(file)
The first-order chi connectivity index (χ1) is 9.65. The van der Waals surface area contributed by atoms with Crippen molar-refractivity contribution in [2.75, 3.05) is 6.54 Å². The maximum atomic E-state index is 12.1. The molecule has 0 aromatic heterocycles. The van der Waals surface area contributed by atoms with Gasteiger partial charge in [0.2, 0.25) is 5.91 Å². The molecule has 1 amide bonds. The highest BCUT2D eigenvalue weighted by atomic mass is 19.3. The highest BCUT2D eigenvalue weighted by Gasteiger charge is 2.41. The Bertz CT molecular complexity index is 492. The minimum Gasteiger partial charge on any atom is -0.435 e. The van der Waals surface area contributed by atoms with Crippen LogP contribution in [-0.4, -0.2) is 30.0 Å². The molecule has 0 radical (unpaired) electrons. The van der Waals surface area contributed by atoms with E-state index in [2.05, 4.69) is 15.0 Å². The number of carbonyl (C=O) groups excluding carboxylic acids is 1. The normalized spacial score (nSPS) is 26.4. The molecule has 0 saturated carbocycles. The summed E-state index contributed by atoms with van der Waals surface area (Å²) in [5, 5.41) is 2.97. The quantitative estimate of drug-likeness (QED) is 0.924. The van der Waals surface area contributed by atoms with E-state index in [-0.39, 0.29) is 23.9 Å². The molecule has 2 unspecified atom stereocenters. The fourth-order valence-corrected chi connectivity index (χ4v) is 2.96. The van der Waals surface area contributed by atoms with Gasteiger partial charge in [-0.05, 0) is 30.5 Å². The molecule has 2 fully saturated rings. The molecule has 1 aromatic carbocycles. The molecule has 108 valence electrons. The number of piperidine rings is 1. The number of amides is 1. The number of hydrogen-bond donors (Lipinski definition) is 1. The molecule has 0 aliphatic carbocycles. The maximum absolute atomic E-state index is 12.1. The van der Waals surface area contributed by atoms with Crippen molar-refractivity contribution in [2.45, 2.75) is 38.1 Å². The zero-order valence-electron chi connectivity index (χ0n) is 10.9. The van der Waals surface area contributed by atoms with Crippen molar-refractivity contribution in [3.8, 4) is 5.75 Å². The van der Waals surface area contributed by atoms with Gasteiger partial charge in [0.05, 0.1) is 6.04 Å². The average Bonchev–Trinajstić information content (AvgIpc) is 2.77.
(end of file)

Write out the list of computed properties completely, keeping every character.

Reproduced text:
The first-order chi connectivity index (χ1) is 9.65. The van der Waals surface area contributed by atoms with Crippen molar-refractivity contribution in [2.75, 3.05) is 6.54 Å². The maximum atomic E-state index is 12.1. The molecule has 0 aromatic heterocycles. The van der Waals surface area contributed by atoms with Gasteiger partial charge in [0.2, 0.25) is 5.91 Å². The molecule has 1 amide bonds. The highest BCUT2D eigenvalue weighted by atomic mass is 19.3. The highest BCUT2D eigenvalue weighted by Gasteiger charge is 2.41. The Bertz CT molecular complexity index is 492. The minimum Gasteiger partial charge on any atom is -0.435 e. The van der Waals surface area contributed by atoms with Crippen LogP contribution in [-0.4, -0.2) is 30.0 Å². The molecule has 0 radical (unpaired) electrons. The van der Waals surface area contributed by atoms with E-state index in [2.05, 4.69) is 15.0 Å². The number of carbonyl (C=O) groups excluding carboxylic acids is 1. The normalized spacial score (nSPS) is 26.4. The molecule has 0 saturated carbocycles. The summed E-state index contributed by atoms with van der Waals surface area (Å²) in [5, 5.41) is 2.97. The quantitative estimate of drug-likeness (QED) is 0.924. The van der Waals surface area contributed by atoms with E-state index in [-0.39, 0.29) is 23.9 Å². The molecule has 2 unspecified atom stereocenters. The fourth-order valence-corrected chi connectivity index (χ4v) is 2.96. The van der Waals surface area contributed by atoms with Gasteiger partial charge in [-0.05, 0) is 30.5 Å². The molecule has 2 fully saturated rings. The molecule has 1 aromatic carbocycles. The molecule has 108 valence electrons. The number of piperidine rings is 1. The number of amides is 1. The number of hydrogen-bond donors (Lipinski definition) is 1. The molecule has 0 aliphatic carbocycles. The maximum absolute atomic E-state index is 12.1. The van der Waals surface area contributed by atoms with Crippen molar-refractivity contribution in [2.45, 2.75) is 38.1 Å². The zero-order valence-electron chi connectivity index (χ0n) is 10.9. The van der Waals surface area contributed by atoms with Crippen molar-refractivity contribution in [3.8, 4) is 5.75 Å². The van der Waals surface area contributed by atoms with Gasteiger partial charge in [0.05, 0.1) is 6.04 Å². The average Bonchev–Trinajstić information content (AvgIpc) is 2.77.